In harmony with the natural setting at this locus across the street from the raccoon storm grate, the nest is old and has a long history beyond the newer cobwebs now adding to its filaments.
It came from a tall tree in the yard of our old friend, Bill Vollmer. In 1978 we sold the Vollmer homestead at Hawley and Vliet in Milwaukee, enabling them to retire to their cabin in Marinette County. From there they found a little house nearby on the Menomonee River where the Vollmers fished regularly for wall-eye.
Bill became a solid friend following our fast sale of their Milwaukee house that had been on the market for months without a nibble. The selling price back then was $40,000. When we listed it, we suggested they raise the price. Bill thought this was crazy. He thought he was going to hear a Realtor's suggestion that he lower the price, since it hadn't sold. We were adamant that the price could go up by $4,900.
In only 11 days, as luck had it, we had a buyer, and the deal closed. From then on we could do no wrong with that family. Bill and Jane and their 11 children had a welcome coffee pot at the kitchen table whenever we would stop in, which was often.
10 boys and one girl. Like their father, a rugged AO Smith steel handler until he retired, these boys and one girl were fighters. They still are, though the girl lost an important fight of her life some time back.
Do not mess with the Vollmers.
Bill is gone, but Jane is still going strong, and I am in touch with the youngest son, Alan, regularly. Alan and his family live near Peshtigo.
THE BIRD'S NEST
I'd been spending a weekend in Marinette County with the Vollmers, fishing on the river. Bill knew the pockets of wall-eye, and when he caught a carp he euthanized it with a rap on the gunwale and tossed it into the river for the watching eagles, also his friends.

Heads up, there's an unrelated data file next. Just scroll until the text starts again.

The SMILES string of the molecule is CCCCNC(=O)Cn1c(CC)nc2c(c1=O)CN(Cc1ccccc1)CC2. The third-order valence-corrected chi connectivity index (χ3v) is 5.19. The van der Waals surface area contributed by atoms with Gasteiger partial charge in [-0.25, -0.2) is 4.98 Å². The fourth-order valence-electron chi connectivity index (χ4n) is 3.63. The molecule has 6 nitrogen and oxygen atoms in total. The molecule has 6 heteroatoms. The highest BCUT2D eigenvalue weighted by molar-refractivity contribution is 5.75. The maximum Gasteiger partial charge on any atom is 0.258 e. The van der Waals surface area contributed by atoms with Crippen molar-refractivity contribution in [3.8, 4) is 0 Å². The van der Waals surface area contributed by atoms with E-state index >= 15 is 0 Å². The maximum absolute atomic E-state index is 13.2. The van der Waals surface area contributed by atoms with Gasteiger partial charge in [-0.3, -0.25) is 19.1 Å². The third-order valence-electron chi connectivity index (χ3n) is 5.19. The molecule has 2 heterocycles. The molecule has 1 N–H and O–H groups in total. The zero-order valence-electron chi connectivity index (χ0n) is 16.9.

We saw a bright orange Baltimore Oriole flitting in the branches of a tall tree in his front yard. There was a fragile-looking nest hung from some twigs up there. Bill pointed it out. "Oh, wow!" I exclaimed.
"Ya want it, Dafe? I'll git it fer ya!"
(spoken in his gruff voice)
Bill got a long extension ladder from the garage and propped it up against the tree trunk, climbed up and checked to see that the nest was empty - hatched shells were in it signaling the end of its use - then, teetering on his ladder, Bill broke off the foundation twigs that supported the gauzy weaving. He brought the nest down carefully and presented it to me. Not the first thing he ever gave me.
That bird's nest has lasted in our care for 30 years, hung safely high in the hallway, reinforced only by spiders who have added their gossamer threads to it. Some would say that simple threads do not a shelter make.
Others who study the birds of the air and spinning insects think differently.